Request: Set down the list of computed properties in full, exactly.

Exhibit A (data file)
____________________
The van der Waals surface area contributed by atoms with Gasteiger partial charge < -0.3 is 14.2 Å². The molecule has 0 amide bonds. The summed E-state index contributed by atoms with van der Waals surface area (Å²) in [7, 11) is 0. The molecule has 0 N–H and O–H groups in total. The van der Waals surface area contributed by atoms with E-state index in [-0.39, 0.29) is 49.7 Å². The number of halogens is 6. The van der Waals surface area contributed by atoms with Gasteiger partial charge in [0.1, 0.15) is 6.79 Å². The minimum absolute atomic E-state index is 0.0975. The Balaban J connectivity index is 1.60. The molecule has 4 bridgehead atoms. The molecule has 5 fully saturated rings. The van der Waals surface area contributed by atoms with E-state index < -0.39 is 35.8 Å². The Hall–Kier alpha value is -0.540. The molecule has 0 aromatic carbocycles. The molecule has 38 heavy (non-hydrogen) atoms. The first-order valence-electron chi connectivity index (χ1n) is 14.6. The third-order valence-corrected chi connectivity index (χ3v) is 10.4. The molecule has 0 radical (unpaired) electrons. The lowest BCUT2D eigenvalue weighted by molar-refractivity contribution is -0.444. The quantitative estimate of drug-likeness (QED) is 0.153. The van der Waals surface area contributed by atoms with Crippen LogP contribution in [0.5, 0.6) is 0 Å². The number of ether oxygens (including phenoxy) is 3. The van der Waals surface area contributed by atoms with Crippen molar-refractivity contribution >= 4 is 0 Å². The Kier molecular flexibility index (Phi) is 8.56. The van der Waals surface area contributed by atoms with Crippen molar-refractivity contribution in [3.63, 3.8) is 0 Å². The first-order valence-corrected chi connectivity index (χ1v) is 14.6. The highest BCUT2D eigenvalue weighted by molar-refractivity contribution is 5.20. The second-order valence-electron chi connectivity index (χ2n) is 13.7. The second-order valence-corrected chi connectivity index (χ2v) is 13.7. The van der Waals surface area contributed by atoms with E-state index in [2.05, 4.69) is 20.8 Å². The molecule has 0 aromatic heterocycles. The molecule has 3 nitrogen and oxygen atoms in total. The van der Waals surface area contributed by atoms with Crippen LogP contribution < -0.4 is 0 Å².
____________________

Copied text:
The van der Waals surface area contributed by atoms with Gasteiger partial charge < -0.3 is 14.2 Å². The molecule has 0 amide bonds. The summed E-state index contributed by atoms with van der Waals surface area (Å²) in [7, 11) is 0. The molecule has 0 N–H and O–H groups in total. The van der Waals surface area contributed by atoms with E-state index in [-0.39, 0.29) is 49.7 Å². The number of halogens is 6. The van der Waals surface area contributed by atoms with Gasteiger partial charge in [0.1, 0.15) is 6.79 Å². The minimum absolute atomic E-state index is 0.0975. The Balaban J connectivity index is 1.60. The molecule has 4 bridgehead atoms. The molecule has 5 fully saturated rings. The van der Waals surface area contributed by atoms with E-state index < -0.39 is 35.8 Å². The Hall–Kier alpha value is -0.540. The molecule has 0 aromatic carbocycles. The molecule has 38 heavy (non-hydrogen) atoms. The first-order valence-electron chi connectivity index (χ1n) is 14.6. The third-order valence-corrected chi connectivity index (χ3v) is 10.4. The molecule has 0 radical (unpaired) electrons. The lowest BCUT2D eigenvalue weighted by molar-refractivity contribution is -0.444. The quantitative estimate of drug-likeness (QED) is 0.153. The van der Waals surface area contributed by atoms with Crippen LogP contribution in [0.5, 0.6) is 0 Å². The number of ether oxygens (including phenoxy) is 3. The van der Waals surface area contributed by atoms with Crippen molar-refractivity contribution >= 4 is 0 Å². The Kier molecular flexibility index (Phi) is 8.56. The van der Waals surface area contributed by atoms with Crippen molar-refractivity contribution in [3.63, 3.8) is 0 Å². The first-order valence-corrected chi connectivity index (χ1v) is 14.6. The highest BCUT2D eigenvalue weighted by molar-refractivity contribution is 5.20. The second-order valence-electron chi connectivity index (χ2n) is 13.7. The second-order valence-corrected chi connectivity index (χ2v) is 13.7. The van der Waals surface area contributed by atoms with E-state index in [2.05, 4.69) is 20.8 Å². The molecule has 0 aromatic heterocycles. The molecule has 3 nitrogen and oxygen atoms in total. The van der Waals surface area contributed by atoms with Crippen LogP contribution < -0.4 is 0 Å².